Checklist for Painting Wooden Furniture
Just about anything is easy to transform with a few coats of paint and easy-to-understand instructions. Below is a simple, 4-step tutorial on the best and easiest way to paint wooden pieces or furniture.
Step 1: Sanding
The first step before painting wooden furniture involves sanding. It is not a good idea to miss out on this step. Sanding your wood will make the surface even and smooth, and less likely to chip. I suggest using an orbital sander for the best results, but other sanders also work fine too.
( I would not suggest hand-sanding unless you have patience and strength. It will take a lot of effort to remove old stains and paint, and I find that manual sanding is an exhausting task. I get tired even when I use an orbital sander).
I usually begin with 80- or 100-grit sandpaper (which you can purchase here), particularly when the piece already has a lacquer finish.
Once the majority of the paint or stain is removed, I change over to 150-grit or even higher to smooth the surface and remove any finish that remains.
Once I have sanded everywhere that I possibly can with my orbital sander, I move onto hard-to-reach spots manually with plain sandpaper or a sanding block. This allows me to fold and bend the sandpaper to reach hard-to-reach spots. Just make sure you have removed enough of the sheen and the paint and primer should stick.
Step 2: Dust Removal
After sanding, it is vital to make sure you remove any dust since any residual dust is going to mess up your new finish. It will also stop or make it very difficult for the primer and paint to adhere to the surface. I first use either a dry or damp cloth and then a vacuum cleaner.
Step 3: Priming
Once the piece is thoroughly sanded and you have removed all the dust, the next step involves priming. I prefer a spray primer since it gives a thinner and neater coat compared to a brush-on. A white primer, that I purchase from Lost & Found paint supplies is better for a light color, while gray is more suitable under a darker paint color.
When priming, you want to go for several thin coats. The coats should be thin enough that once you have applied the initial coat, it shouldn’t look like you have primed. Allow each coat to dry for at least 10 minutes (or follow the recommendations of the manufacturer) before you apply the next coat. If you are painting in a humid climate, you may have to wait longer for the primer to dry. Allow the second coat to dry completely before you apply another 2 or 3. The aim is to cover the piece completely with even coats of primer.
Depending on the type of wood, you may need to sand the piece before you apply the final primer coat since primer can raise the wood’s grain. If your surface does not feel smooth, run your sander very lightly across the surface with a fine-grit sandpaper. After this step, wipe the surface down completely before applying your last primer coat.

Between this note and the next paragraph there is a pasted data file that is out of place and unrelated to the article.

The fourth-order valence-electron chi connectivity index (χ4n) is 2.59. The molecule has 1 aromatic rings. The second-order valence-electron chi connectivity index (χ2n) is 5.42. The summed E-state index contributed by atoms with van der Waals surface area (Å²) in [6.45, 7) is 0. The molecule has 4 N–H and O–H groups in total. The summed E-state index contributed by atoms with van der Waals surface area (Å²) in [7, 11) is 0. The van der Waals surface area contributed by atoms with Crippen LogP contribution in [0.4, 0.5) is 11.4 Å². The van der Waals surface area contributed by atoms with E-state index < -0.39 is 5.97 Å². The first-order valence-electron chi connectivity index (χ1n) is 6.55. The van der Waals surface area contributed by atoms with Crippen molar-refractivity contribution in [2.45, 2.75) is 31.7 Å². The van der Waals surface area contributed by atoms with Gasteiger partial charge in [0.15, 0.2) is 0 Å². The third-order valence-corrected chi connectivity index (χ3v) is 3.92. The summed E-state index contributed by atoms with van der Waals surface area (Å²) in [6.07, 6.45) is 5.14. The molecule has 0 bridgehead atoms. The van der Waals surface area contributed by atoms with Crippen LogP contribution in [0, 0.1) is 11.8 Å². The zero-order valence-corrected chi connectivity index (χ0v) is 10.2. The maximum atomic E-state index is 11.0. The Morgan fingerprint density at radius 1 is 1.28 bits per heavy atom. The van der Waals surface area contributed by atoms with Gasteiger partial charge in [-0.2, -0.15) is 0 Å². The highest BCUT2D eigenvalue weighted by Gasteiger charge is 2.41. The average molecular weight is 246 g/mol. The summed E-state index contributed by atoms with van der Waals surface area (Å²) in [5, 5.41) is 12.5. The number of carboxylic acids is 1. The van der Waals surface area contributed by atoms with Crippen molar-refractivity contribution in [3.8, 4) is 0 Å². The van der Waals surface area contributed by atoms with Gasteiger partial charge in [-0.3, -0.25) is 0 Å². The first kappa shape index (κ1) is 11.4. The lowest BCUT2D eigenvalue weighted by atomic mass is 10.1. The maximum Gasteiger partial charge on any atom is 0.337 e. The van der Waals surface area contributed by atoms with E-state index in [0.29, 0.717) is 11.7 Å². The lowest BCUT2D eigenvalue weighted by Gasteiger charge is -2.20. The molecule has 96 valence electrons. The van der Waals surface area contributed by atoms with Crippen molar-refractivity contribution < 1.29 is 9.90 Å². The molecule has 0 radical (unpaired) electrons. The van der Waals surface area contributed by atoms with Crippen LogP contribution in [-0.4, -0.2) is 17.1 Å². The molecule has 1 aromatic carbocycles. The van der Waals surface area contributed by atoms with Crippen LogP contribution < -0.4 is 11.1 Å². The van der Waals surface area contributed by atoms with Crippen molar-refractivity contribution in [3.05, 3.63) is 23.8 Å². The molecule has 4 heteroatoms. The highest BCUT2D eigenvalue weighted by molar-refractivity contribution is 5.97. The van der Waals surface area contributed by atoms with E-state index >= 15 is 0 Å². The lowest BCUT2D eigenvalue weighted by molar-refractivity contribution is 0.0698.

STEP 4: Painting
I prefer using Rust-Oleum Painter’s Touch Semi-Gloss (find it on Amazon available in various shades and sheens) to paint wooden furniture. This is a thinner paint that makes it much easier to guarantee smoother surfaces. Painter’s Touch is also available in a variety of different sheens. (One can of this paint goes very far. To give you an idea a 2-1/4 can that I used covered a file cabinet, a desk, a chair, 3 nightstands, and 2 dressers.
Make sure the paintbrush is clean and the paint is mixed well (I use regular bristle brushes and not foam brushes). Your first coat should be very thin.
Similar to primer, the aim is to paint on several thin coats. Applying 4 to 5 thin coats will be far better than a single thick coat. Thin coats are more durable and look better.
I have also discovered that when painting flat and large sections (such as the top of a dressing table), it is better to paint in long strokes making sure you cover the piece lengthwise. This ensures a smoother finish and a more even gloss.
This type of paint dries quickly, which means the once you have completed your first coat (unless you are painting in humid conditions), the areas where you started painting first will usually be dry. If not, wait for around 10 minutes before you apply the next coat. Repeat the process until your piece is covered evenly.
If you have sanded down the wooden piece and have applied primer and paint in very thin coats, and the piece is made from good quality wood, the finish should be durable and smooth, and you should still be able to see a bit of the wood grain coming through the paint.
Once you notice the significant difference a bit of paint can achieve, you will probably start looking for other pieces to paint.